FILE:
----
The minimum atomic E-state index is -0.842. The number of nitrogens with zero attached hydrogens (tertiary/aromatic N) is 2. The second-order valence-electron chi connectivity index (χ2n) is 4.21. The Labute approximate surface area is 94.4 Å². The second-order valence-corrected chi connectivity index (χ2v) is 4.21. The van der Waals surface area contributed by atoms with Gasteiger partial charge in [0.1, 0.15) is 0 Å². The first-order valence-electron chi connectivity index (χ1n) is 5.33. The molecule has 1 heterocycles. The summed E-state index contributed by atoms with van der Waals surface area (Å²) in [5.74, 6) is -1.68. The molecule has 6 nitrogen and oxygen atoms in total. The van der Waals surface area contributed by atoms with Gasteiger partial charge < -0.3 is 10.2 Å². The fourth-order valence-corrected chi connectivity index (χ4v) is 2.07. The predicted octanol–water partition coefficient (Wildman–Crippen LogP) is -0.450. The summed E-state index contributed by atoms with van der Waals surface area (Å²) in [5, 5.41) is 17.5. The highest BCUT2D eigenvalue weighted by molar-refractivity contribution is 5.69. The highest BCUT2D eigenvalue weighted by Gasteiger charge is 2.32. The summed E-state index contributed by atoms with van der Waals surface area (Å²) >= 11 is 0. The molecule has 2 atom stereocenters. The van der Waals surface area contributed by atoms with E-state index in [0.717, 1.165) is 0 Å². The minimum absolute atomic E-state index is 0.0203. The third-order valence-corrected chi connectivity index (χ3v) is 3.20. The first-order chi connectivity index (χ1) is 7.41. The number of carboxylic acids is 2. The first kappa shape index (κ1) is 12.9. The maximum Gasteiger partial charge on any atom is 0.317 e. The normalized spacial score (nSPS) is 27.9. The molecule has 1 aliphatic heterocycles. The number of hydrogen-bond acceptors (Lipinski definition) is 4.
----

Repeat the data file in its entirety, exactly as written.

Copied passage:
The minimum atomic E-state index is -0.842. The number of nitrogens with zero attached hydrogens (tertiary/aromatic N) is 2. The second-order valence-electron chi connectivity index (χ2n) is 4.21. The Labute approximate surface area is 94.4 Å². The second-order valence-corrected chi connectivity index (χ2v) is 4.21. The van der Waals surface area contributed by atoms with Gasteiger partial charge in [0.1, 0.15) is 0 Å². The first-order valence-electron chi connectivity index (χ1n) is 5.33. The molecule has 1 heterocycles. The summed E-state index contributed by atoms with van der Waals surface area (Å²) in [5.74, 6) is -1.68. The molecule has 6 nitrogen and oxygen atoms in total. The van der Waals surface area contributed by atoms with Gasteiger partial charge < -0.3 is 10.2 Å². The fourth-order valence-corrected chi connectivity index (χ4v) is 2.07. The predicted octanol–water partition coefficient (Wildman–Crippen LogP) is -0.450. The summed E-state index contributed by atoms with van der Waals surface area (Å²) in [5, 5.41) is 17.5. The highest BCUT2D eigenvalue weighted by molar-refractivity contribution is 5.69. The highest BCUT2D eigenvalue weighted by Gasteiger charge is 2.32. The summed E-state index contributed by atoms with van der Waals surface area (Å²) >= 11 is 0. The molecule has 2 atom stereocenters. The van der Waals surface area contributed by atoms with E-state index in [0.717, 1.165) is 0 Å². The minimum absolute atomic E-state index is 0.0203. The third-order valence-corrected chi connectivity index (χ3v) is 3.20. The first-order chi connectivity index (χ1) is 7.41. The number of carboxylic acids is 2. The first kappa shape index (κ1) is 12.9. The maximum Gasteiger partial charge on any atom is 0.317 e. The normalized spacial score (nSPS) is 27.9. The molecule has 1 aliphatic heterocycles. The number of hydrogen-bond acceptors (Lipinski definition) is 4.